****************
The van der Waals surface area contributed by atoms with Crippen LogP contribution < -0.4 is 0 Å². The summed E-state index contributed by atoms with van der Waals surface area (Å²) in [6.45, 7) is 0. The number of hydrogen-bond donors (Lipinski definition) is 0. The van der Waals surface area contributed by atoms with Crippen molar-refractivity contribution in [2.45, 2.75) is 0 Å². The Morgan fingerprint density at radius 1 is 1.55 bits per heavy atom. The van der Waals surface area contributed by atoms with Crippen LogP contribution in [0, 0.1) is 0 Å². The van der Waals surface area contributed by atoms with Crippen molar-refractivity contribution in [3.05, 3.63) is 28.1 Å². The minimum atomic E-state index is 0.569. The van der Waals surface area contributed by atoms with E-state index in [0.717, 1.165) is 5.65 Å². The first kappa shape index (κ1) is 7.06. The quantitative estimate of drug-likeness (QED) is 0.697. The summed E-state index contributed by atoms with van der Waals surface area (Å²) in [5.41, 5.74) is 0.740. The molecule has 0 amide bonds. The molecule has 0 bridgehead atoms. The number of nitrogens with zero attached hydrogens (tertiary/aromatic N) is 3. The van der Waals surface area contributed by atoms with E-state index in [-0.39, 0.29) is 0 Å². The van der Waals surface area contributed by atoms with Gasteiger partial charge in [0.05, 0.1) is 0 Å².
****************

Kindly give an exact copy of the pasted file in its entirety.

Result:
The van der Waals surface area contributed by atoms with Crippen LogP contribution < -0.4 is 0 Å². The summed E-state index contributed by atoms with van der Waals surface area (Å²) in [6.45, 7) is 0. The number of hydrogen-bond donors (Lipinski definition) is 0. The van der Waals surface area contributed by atoms with Crippen molar-refractivity contribution in [2.45, 2.75) is 0 Å². The Morgan fingerprint density at radius 1 is 1.55 bits per heavy atom. The van der Waals surface area contributed by atoms with Crippen LogP contribution in [0, 0.1) is 0 Å². The van der Waals surface area contributed by atoms with Crippen molar-refractivity contribution in [3.05, 3.63) is 28.1 Å². The minimum atomic E-state index is 0.569. The van der Waals surface area contributed by atoms with E-state index in [0.717, 1.165) is 5.65 Å². The first kappa shape index (κ1) is 7.06. The quantitative estimate of drug-likeness (QED) is 0.697. The summed E-state index contributed by atoms with van der Waals surface area (Å²) in [5.41, 5.74) is 0.740. The molecule has 0 amide bonds. The molecule has 0 bridgehead atoms. The number of nitrogens with zero attached hydrogens (tertiary/aromatic N) is 3. The van der Waals surface area contributed by atoms with E-state index in [-0.39, 0.29) is 0 Å². The van der Waals surface area contributed by atoms with Gasteiger partial charge in [0.05, 0.1) is 0 Å².